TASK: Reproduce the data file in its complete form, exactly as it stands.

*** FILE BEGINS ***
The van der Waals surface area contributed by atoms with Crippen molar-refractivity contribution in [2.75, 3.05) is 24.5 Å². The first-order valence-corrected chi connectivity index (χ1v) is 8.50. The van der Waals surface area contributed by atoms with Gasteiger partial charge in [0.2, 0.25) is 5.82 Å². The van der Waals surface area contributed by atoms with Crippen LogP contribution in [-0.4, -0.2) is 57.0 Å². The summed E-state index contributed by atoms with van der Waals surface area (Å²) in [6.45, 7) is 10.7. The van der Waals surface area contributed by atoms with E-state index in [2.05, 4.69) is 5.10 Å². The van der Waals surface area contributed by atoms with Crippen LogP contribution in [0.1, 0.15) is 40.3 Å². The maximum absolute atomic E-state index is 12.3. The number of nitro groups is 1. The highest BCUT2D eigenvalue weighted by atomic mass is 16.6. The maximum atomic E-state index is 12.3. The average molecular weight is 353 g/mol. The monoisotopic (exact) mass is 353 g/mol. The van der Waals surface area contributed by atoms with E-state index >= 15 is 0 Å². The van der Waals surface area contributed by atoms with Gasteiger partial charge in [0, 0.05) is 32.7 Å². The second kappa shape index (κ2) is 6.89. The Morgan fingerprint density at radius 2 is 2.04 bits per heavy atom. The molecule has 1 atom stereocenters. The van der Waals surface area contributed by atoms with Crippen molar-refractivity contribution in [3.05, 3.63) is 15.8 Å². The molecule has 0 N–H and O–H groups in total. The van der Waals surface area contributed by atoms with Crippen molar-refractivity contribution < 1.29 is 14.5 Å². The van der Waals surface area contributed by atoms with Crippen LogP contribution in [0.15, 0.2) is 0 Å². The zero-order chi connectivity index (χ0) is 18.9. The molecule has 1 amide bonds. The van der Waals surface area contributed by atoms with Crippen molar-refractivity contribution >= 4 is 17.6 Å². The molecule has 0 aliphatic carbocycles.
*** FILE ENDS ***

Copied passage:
The van der Waals surface area contributed by atoms with Crippen molar-refractivity contribution in [2.75, 3.05) is 24.5 Å². The first-order valence-corrected chi connectivity index (χ1v) is 8.50. The van der Waals surface area contributed by atoms with Gasteiger partial charge in [0.2, 0.25) is 5.82 Å². The van der Waals surface area contributed by atoms with Crippen LogP contribution in [-0.4, -0.2) is 57.0 Å². The summed E-state index contributed by atoms with van der Waals surface area (Å²) in [6.45, 7) is 10.7. The van der Waals surface area contributed by atoms with E-state index in [2.05, 4.69) is 5.10 Å². The van der Waals surface area contributed by atoms with Crippen LogP contribution in [0.1, 0.15) is 40.3 Å². The maximum absolute atomic E-state index is 12.3. The number of nitro groups is 1. The highest BCUT2D eigenvalue weighted by atomic mass is 16.6. The maximum atomic E-state index is 12.3. The average molecular weight is 353 g/mol. The monoisotopic (exact) mass is 353 g/mol. The van der Waals surface area contributed by atoms with E-state index >= 15 is 0 Å². The van der Waals surface area contributed by atoms with Gasteiger partial charge in [0, 0.05) is 32.7 Å². The second kappa shape index (κ2) is 6.89. The Morgan fingerprint density at radius 2 is 2.04 bits per heavy atom. The molecule has 1 atom stereocenters. The van der Waals surface area contributed by atoms with Crippen molar-refractivity contribution in [3.05, 3.63) is 15.8 Å². The molecule has 0 N–H and O–H groups in total. The van der Waals surface area contributed by atoms with Crippen molar-refractivity contribution < 1.29 is 14.5 Å². The van der Waals surface area contributed by atoms with Crippen LogP contribution in [0.15, 0.2) is 0 Å². The zero-order chi connectivity index (χ0) is 18.9. The molecule has 1 amide bonds. The van der Waals surface area contributed by atoms with Crippen molar-refractivity contribution >= 4 is 17.6 Å². The molecule has 0 aliphatic carbocycles.